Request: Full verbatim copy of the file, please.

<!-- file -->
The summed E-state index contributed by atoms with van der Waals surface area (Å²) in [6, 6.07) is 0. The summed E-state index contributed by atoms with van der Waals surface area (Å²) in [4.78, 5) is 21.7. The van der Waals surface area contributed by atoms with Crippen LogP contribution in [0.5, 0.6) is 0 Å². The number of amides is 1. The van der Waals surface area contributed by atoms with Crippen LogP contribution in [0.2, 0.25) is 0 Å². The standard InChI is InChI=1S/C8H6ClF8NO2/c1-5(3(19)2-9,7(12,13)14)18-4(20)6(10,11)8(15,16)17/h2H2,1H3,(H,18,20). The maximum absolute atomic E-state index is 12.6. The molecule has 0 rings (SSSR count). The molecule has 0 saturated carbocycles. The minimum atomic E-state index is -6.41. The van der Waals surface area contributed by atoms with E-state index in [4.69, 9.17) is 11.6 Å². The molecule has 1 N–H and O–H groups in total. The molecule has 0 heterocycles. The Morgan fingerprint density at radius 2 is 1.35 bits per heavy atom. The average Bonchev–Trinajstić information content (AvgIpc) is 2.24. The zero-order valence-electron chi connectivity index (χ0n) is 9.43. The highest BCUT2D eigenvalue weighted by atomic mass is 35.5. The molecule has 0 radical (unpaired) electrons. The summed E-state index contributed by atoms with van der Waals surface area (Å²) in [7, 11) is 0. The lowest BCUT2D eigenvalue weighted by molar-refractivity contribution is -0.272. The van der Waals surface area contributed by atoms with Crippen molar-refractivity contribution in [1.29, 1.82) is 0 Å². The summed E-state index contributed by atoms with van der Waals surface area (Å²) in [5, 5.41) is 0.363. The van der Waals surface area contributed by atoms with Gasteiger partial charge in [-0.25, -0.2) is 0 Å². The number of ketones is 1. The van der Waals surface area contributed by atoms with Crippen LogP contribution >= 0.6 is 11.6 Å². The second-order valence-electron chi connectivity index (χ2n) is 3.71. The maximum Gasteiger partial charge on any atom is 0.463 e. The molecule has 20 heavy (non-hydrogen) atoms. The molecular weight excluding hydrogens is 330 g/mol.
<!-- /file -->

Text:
The summed E-state index contributed by atoms with van der Waals surface area (Å²) in [6, 6.07) is 0. The summed E-state index contributed by atoms with van der Waals surface area (Å²) in [4.78, 5) is 21.7. The van der Waals surface area contributed by atoms with Crippen LogP contribution in [0.5, 0.6) is 0 Å². The number of amides is 1. The van der Waals surface area contributed by atoms with Crippen LogP contribution in [0.2, 0.25) is 0 Å². The standard InChI is InChI=1S/C8H6ClF8NO2/c1-5(3(19)2-9,7(12,13)14)18-4(20)6(10,11)8(15,16)17/h2H2,1H3,(H,18,20). The maximum absolute atomic E-state index is 12.6. The molecule has 0 rings (SSSR count). The molecule has 0 saturated carbocycles. The minimum atomic E-state index is -6.41. The van der Waals surface area contributed by atoms with E-state index in [4.69, 9.17) is 11.6 Å². The molecule has 1 N–H and O–H groups in total. The molecule has 0 heterocycles. The Morgan fingerprint density at radius 2 is 1.35 bits per heavy atom. The average Bonchev–Trinajstić information content (AvgIpc) is 2.24. The zero-order valence-electron chi connectivity index (χ0n) is 9.43. The highest BCUT2D eigenvalue weighted by atomic mass is 35.5. The molecule has 0 radical (unpaired) electrons. The summed E-state index contributed by atoms with van der Waals surface area (Å²) in [7, 11) is 0. The lowest BCUT2D eigenvalue weighted by molar-refractivity contribution is -0.272. The van der Waals surface area contributed by atoms with Crippen molar-refractivity contribution in [1.29, 1.82) is 0 Å². The summed E-state index contributed by atoms with van der Waals surface area (Å²) in [5, 5.41) is 0.363. The van der Waals surface area contributed by atoms with Gasteiger partial charge in [-0.25, -0.2) is 0 Å². The number of ketones is 1. The van der Waals surface area contributed by atoms with Crippen LogP contribution >= 0.6 is 11.6 Å². The second-order valence-electron chi connectivity index (χ2n) is 3.71. The maximum Gasteiger partial charge on any atom is 0.463 e. The molecule has 20 heavy (non-hydrogen) atoms. The molecular weight excluding hydrogens is 330 g/mol.